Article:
Seven Minutes with the Director

Moses had a pedigreed education. He was raised in the home of the Pharaoh of Egypt, and the Bible points out that he was “. . . learned in all the wisdom of the Egyptians, and was mighty in words and deeds” (Acts 7:22). Since Moses was familiar with Egyptian thought – it would be reasonable to assume that, having been trained in Egypt, he would propagate Egyptian beliefs.

It is amazing, therefore, that although Egyptian cosmogony said that the earth came from an egg, Moses said, “In the beginning God created the heaven and the earth” (Gen. 1:1). And, although Egyptian astronomy said THE EARTH GAVE LIGHT TO THE SUN, Moses said, “And God made two great lights; the greater light to rule the day, and the lesser light to rule the night: he made the stars also. And God set them in the firmament of the heaven TO GIVE LIGHT UPON THE EARTH” (Gen. 1:16-17). And, notwithstanding the Egyptian anthropology which said man came from worms along the Nile, Moses said, “And the Lord God formed man of the dust of the ground, and breathed into his nostrils the breath of life; and man became a living soul” (Gen. 2:7). Moses knew what the Egyptians did not know, because their world view was based upon the incomplete and inaccurate reasoning of man and his upon the revelation of God.

The Hindus said that the earth rested upon a turtle which, in turn, rested upon the back of an elephant. The Greeks said the earth was held up upon the shoulders of a giant atlas. And, the Egyptians thought the earth sat upon five great pillars. In amazing and marked contrast, the ‘earliest’ written book of the Bible declares, “He [God] . . . hangeth the earth upon nothing” (Job 26:7). Job knew what it would take other men thousands of years to find out – BECAUSE GOD HAD TOLD HIM.

Isaiah was way ahead of his time in his understanding of geography. He wrote of the One who “. . . sitteth upon the circle of the earth . . .” (Isa. 40:22), two thousand years before Columbus discovered that the world was round, Isaiah was sure of his facts BECAUSE GOD HAD TOLD HIM.

And, the writer of the letter to the Hebrews knew nineteen hundred years ago what scientists have only been able to prove within the last fifty years – namely that the physical, tangible, visible universe in which we live is composed of things invisible to the eye. He put it this way: “Through faith we understand that the worlds were framed by the word of God, so that things which are seen were not made of things which do appear” (Heb. 11:3). This is fundamental in understanding the molecular, atomic nature of the universe. But, how did a theologian understand this centuries ago – unless GOD HAD TOLD HIM?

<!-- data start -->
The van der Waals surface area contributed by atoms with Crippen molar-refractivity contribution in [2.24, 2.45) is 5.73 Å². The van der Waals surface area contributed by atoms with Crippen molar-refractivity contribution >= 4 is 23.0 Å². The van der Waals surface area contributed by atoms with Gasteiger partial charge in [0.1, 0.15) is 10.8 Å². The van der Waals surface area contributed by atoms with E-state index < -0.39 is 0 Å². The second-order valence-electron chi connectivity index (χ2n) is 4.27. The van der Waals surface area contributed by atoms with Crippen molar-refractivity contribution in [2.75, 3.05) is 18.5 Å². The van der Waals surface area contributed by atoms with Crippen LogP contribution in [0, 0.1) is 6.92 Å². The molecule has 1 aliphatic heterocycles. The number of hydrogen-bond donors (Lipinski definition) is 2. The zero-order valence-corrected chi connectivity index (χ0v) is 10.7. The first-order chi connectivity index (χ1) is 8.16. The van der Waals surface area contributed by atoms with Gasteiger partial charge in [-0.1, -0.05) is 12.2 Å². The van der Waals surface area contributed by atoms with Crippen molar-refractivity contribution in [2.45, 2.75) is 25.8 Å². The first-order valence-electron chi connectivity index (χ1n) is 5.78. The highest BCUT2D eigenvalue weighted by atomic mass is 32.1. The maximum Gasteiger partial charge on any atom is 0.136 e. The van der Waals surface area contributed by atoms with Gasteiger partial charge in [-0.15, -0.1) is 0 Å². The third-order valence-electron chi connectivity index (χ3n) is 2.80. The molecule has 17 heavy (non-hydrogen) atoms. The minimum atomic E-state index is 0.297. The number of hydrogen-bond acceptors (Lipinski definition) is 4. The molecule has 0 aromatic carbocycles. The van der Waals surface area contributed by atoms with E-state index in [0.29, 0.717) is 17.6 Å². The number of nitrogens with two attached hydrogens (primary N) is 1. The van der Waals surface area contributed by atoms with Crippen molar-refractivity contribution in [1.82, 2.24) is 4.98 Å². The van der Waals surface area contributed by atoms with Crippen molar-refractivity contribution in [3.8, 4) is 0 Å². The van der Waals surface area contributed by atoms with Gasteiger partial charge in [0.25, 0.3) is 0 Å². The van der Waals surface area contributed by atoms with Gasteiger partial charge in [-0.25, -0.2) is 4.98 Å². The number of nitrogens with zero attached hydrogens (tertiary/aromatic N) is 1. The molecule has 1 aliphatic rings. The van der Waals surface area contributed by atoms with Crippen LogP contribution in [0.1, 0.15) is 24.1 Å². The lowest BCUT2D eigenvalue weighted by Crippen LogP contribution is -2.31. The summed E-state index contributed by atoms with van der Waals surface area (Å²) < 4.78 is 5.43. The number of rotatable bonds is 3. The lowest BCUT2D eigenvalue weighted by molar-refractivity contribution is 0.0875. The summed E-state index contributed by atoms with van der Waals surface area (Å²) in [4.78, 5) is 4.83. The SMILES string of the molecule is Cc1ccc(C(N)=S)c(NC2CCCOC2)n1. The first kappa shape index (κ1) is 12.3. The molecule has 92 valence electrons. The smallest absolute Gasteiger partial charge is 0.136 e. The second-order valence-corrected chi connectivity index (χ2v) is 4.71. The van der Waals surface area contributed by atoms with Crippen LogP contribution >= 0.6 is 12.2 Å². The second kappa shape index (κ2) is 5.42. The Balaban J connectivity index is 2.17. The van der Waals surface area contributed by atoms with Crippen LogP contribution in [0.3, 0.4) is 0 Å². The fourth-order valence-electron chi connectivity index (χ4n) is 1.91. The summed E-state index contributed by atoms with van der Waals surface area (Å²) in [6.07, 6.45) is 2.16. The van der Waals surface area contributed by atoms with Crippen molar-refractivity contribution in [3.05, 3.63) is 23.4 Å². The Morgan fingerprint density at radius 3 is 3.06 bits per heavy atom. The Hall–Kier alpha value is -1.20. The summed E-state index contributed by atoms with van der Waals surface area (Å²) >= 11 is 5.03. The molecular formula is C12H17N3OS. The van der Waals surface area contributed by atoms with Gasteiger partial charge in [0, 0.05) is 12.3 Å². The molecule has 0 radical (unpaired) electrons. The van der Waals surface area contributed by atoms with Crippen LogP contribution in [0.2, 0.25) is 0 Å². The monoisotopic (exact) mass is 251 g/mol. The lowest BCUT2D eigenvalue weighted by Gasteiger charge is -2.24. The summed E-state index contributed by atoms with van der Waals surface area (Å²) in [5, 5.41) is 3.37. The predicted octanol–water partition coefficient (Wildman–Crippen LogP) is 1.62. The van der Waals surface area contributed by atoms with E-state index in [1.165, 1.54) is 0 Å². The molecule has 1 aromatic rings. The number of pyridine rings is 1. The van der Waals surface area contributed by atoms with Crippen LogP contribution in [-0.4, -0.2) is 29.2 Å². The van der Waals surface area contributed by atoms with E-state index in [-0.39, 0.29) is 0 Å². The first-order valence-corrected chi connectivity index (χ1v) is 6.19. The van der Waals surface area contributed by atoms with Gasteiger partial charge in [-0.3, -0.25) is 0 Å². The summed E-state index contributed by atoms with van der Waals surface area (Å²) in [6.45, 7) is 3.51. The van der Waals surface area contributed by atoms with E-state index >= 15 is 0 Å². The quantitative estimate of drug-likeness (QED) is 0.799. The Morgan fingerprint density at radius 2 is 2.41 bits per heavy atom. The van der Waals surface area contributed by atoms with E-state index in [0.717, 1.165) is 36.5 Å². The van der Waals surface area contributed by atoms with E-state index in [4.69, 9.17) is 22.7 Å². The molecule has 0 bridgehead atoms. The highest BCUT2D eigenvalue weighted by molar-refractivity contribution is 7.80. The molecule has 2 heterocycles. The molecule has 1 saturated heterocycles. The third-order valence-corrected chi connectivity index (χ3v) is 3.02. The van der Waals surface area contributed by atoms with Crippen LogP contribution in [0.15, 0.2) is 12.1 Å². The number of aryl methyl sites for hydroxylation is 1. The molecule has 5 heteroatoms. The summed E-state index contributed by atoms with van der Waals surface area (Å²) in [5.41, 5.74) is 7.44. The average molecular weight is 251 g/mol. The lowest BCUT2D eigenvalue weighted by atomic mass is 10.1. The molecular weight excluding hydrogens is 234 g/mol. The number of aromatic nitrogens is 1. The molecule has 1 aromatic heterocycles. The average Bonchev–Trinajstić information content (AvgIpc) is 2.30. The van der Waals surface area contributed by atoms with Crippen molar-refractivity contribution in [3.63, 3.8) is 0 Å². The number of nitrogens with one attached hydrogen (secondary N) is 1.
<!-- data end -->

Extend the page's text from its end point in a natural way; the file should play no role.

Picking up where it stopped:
Peter was a popular preacher of his day. By divine enablement he looked down the corridor of time to view the end of human history. He clearly saw the destruction of the earth through nuclear explosion. But, let him speak for himself:

But the day of the Lord will come as a thief in the night, in which the heavens shall pass away with a great noise, and the elements shall melt with fervent heat; the earth also and the works that are in it, shall be burned up.

2 Peter 3:10

Scientists confirm that this is an accurate description of a nuclear explosion. As Moses explained the origin of the earth and heavens, Peter foretold their demise. He knew BECAUSE GOD HAD TOLD HIM.

Simply stated, revelation is the disclosing to man of truth which could not have been known apart from divine enablement. Moses, Job, Isaiah, Peter, the writer of the Epistle to the Hebrews and other biblical authors shared truths made known to them directly from God. Inspiration, on the other hand, is the superintending of God’s Word through men who were under the controlling influence of the Holy Spirit. Parts of the Bible came through direct revelation – but all of the Bible is God-inspired. The Apostle Peter described the process of inspiration this way: “. . . holy men of God spoke as they were moved by the Holy Spirit” (2 Pet. 1:21). And, the Apostle Paul defined the benefits of inspiration when he wrote, “All scripture is given by inspiration of God and is profitable for doctrine, for reproof, for correction, for instruction in righteousness, That the man of God may be perfect [mature], thoroughly [completely] furnished unto all good works” (2 Tim. 3:16-17).